In the open magnetotail, there is a northward field across the neutral sheet close to the Earth and a southward field far from the Earth. The line separating these two regions, those connected to the Earth and those not connected, is strictly called the separatrix, but is often referred to as the neutral line. However, as Stern (1972) points out, there can exist fields parallel to the separatrix destroying its neutrality. This is also implicit in the work of Dungey (1963). Since the term neutral point has been used historically; since the neutral line intersects the noon-midnight meridian, our most common picture of the tail, at a point; since, as we will discuss in Section 6, we expect merging to occur predominantly in a narrow region of the neutral sheet; and since the neutral line is not necessarily neutral, we will refer to the merging region as the neutral point throughout this review. We note that the separatrix must move when the neutral point or merging region moves and that the separatrix need not be a straight line. In fact, a separatrix may be a closed circle, containing both an X-type and O-type neutral point, if a neutral point forms on closed field lines (Vasyliunas, personal communication, 1973). We note that while such a situation may only be transitory, it may arise during substorms and thus could be of more than academic interest.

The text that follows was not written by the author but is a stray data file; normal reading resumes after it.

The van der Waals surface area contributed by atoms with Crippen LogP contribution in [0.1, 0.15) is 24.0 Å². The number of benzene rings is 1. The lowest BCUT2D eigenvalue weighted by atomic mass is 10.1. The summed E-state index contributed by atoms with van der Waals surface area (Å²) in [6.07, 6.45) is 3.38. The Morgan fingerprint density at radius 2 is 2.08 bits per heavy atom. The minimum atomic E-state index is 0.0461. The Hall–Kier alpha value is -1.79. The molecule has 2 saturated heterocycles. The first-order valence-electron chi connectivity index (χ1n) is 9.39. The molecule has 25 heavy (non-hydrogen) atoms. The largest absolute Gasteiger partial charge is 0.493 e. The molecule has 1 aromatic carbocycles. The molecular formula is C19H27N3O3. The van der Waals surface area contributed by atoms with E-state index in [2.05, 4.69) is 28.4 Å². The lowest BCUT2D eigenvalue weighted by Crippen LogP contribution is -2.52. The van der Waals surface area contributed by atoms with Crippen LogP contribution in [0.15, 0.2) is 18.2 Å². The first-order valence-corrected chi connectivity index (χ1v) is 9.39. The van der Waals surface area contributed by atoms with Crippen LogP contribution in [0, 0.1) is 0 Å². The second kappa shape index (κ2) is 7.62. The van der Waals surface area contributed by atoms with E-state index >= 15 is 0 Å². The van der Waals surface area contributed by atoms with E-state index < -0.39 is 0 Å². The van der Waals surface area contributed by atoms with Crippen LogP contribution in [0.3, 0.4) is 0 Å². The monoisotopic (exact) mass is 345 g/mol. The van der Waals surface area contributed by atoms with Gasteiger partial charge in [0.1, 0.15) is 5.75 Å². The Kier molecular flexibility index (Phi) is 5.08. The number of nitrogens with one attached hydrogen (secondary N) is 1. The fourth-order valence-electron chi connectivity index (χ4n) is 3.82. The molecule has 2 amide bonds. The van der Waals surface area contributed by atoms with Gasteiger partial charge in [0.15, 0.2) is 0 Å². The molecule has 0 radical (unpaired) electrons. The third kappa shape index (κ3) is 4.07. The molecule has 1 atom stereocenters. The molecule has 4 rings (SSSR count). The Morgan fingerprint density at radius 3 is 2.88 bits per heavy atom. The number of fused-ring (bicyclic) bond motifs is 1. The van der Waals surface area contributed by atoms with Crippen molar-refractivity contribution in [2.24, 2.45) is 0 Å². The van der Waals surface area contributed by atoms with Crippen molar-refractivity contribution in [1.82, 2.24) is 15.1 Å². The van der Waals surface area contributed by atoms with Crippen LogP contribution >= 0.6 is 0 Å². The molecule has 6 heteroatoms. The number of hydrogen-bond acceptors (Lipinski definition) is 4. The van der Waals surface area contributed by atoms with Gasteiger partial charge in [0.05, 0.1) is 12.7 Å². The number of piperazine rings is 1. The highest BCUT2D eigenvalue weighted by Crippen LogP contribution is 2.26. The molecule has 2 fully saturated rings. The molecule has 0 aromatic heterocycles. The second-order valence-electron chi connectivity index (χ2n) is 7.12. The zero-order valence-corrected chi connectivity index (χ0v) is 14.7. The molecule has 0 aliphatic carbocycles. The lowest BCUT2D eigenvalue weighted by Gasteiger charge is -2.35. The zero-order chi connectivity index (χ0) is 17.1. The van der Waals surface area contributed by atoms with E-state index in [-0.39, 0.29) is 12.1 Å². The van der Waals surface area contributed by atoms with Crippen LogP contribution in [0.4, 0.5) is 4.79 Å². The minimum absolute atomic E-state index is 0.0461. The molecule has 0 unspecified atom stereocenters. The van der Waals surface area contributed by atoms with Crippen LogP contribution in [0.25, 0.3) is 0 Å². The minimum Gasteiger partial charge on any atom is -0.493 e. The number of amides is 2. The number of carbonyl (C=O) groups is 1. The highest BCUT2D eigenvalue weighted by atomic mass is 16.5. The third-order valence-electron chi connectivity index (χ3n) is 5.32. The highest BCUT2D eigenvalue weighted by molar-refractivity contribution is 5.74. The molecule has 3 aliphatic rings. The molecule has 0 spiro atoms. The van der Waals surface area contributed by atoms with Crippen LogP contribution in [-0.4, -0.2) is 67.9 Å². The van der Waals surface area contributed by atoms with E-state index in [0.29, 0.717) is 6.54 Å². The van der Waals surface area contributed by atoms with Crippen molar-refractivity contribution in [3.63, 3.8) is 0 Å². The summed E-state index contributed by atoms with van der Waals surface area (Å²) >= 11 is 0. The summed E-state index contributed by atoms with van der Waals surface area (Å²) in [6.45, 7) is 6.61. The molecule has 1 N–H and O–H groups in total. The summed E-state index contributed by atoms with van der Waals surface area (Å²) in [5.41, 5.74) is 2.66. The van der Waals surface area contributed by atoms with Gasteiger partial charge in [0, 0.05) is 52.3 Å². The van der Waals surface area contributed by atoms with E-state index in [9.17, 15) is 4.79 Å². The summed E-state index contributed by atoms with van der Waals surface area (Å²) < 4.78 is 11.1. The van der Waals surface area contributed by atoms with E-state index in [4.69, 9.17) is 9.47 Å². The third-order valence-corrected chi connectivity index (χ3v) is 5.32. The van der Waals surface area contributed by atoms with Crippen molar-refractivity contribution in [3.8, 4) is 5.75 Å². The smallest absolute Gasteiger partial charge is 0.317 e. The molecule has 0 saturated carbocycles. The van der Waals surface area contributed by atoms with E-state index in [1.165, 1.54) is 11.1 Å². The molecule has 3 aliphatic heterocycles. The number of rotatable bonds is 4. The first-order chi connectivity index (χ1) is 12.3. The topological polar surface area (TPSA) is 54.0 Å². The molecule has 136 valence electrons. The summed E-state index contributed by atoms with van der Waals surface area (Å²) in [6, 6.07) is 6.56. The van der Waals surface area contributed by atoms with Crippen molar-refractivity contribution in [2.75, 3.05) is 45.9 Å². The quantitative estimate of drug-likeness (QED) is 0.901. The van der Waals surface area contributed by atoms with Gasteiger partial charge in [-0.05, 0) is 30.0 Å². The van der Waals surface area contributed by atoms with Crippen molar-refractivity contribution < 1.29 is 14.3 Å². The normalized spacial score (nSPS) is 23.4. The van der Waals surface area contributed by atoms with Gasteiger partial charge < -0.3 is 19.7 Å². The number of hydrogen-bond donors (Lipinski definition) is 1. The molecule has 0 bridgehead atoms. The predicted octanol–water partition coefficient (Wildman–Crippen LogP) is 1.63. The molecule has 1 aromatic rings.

The actual radial distance of the neutral point possibly has only small effect on auroral processes, but instead its magnetic location is important. Nevertheless, there has been much debate on its physical position. In any event, knowledge of its location and motion certainly are necessary to understand in situ observations in the outer magnetosphere and tail. Thus, we will discuss this subject at some length.

It has been suggested that the neutral point is at infinity (Dessler, 1964) and also close to the Earth at from 15-30 RE (Dessler, 1968; Dessler and Hill, 1970). Using the occurrence of strong southward components of the magnetic field at current sheet crossings to indicate the existence of a neutral point between the satellite and the Earth, Mihalov et al. (1968) concluded that there was sporadic reconnection within 30 RE of the Earth but that the average tail magnetic field was northward out to at least 75 RE. Behannon (1970) using a larger data set supported these conclusions. However, Behannon’s statistical treatment of the data is subject to the criticisms set forth in the previous section.